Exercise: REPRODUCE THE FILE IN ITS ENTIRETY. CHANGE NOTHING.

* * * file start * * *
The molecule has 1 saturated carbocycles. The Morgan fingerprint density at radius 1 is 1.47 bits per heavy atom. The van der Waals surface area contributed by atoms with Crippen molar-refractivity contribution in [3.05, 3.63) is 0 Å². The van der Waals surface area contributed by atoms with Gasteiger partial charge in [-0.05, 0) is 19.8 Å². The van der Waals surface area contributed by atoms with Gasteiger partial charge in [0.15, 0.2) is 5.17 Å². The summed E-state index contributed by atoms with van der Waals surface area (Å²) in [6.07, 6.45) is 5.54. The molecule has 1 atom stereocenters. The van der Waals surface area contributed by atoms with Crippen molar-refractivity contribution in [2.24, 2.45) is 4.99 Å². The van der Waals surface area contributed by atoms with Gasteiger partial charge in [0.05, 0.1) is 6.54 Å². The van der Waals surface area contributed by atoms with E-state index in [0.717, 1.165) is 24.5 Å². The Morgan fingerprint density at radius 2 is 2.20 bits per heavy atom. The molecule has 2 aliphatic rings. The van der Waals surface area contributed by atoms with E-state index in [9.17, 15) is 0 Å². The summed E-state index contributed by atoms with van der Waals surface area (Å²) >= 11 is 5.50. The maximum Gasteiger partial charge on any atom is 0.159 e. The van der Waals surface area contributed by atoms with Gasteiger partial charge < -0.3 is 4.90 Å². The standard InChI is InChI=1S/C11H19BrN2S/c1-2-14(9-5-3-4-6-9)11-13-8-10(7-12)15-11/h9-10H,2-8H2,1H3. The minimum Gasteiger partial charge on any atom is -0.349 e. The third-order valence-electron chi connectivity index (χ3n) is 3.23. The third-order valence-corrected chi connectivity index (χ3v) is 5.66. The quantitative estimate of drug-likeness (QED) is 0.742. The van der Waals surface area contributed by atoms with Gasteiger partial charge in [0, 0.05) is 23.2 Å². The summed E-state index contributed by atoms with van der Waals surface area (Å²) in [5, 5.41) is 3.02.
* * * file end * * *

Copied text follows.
The molecule has 1 saturated carbocycles. The Morgan fingerprint density at radius 1 is 1.47 bits per heavy atom. The van der Waals surface area contributed by atoms with Crippen molar-refractivity contribution in [3.05, 3.63) is 0 Å². The van der Waals surface area contributed by atoms with Gasteiger partial charge in [-0.05, 0) is 19.8 Å². The van der Waals surface area contributed by atoms with Gasteiger partial charge in [0.15, 0.2) is 5.17 Å². The summed E-state index contributed by atoms with van der Waals surface area (Å²) in [6.07, 6.45) is 5.54. The molecule has 1 atom stereocenters. The van der Waals surface area contributed by atoms with Crippen molar-refractivity contribution in [2.24, 2.45) is 4.99 Å². The van der Waals surface area contributed by atoms with Gasteiger partial charge in [0.05, 0.1) is 6.54 Å². The van der Waals surface area contributed by atoms with E-state index in [0.717, 1.165) is 24.5 Å². The Morgan fingerprint density at radius 2 is 2.20 bits per heavy atom. The molecule has 2 aliphatic rings. The van der Waals surface area contributed by atoms with E-state index in [9.17, 15) is 0 Å². The summed E-state index contributed by atoms with van der Waals surface area (Å²) >= 11 is 5.50. The maximum Gasteiger partial charge on any atom is 0.159 e. The van der Waals surface area contributed by atoms with Gasteiger partial charge < -0.3 is 4.90 Å². The standard InChI is InChI=1S/C11H19BrN2S/c1-2-14(9-5-3-4-6-9)11-13-8-10(7-12)15-11/h9-10H,2-8H2,1H3. The minimum Gasteiger partial charge on any atom is -0.349 e. The third-order valence-electron chi connectivity index (χ3n) is 3.23. The third-order valence-corrected chi connectivity index (χ3v) is 5.66. The quantitative estimate of drug-likeness (QED) is 0.742. The van der Waals surface area contributed by atoms with Gasteiger partial charge in [0, 0.05) is 23.2 Å². The summed E-state index contributed by atoms with van der Waals surface area (Å²) in [5, 5.41) is 3.02.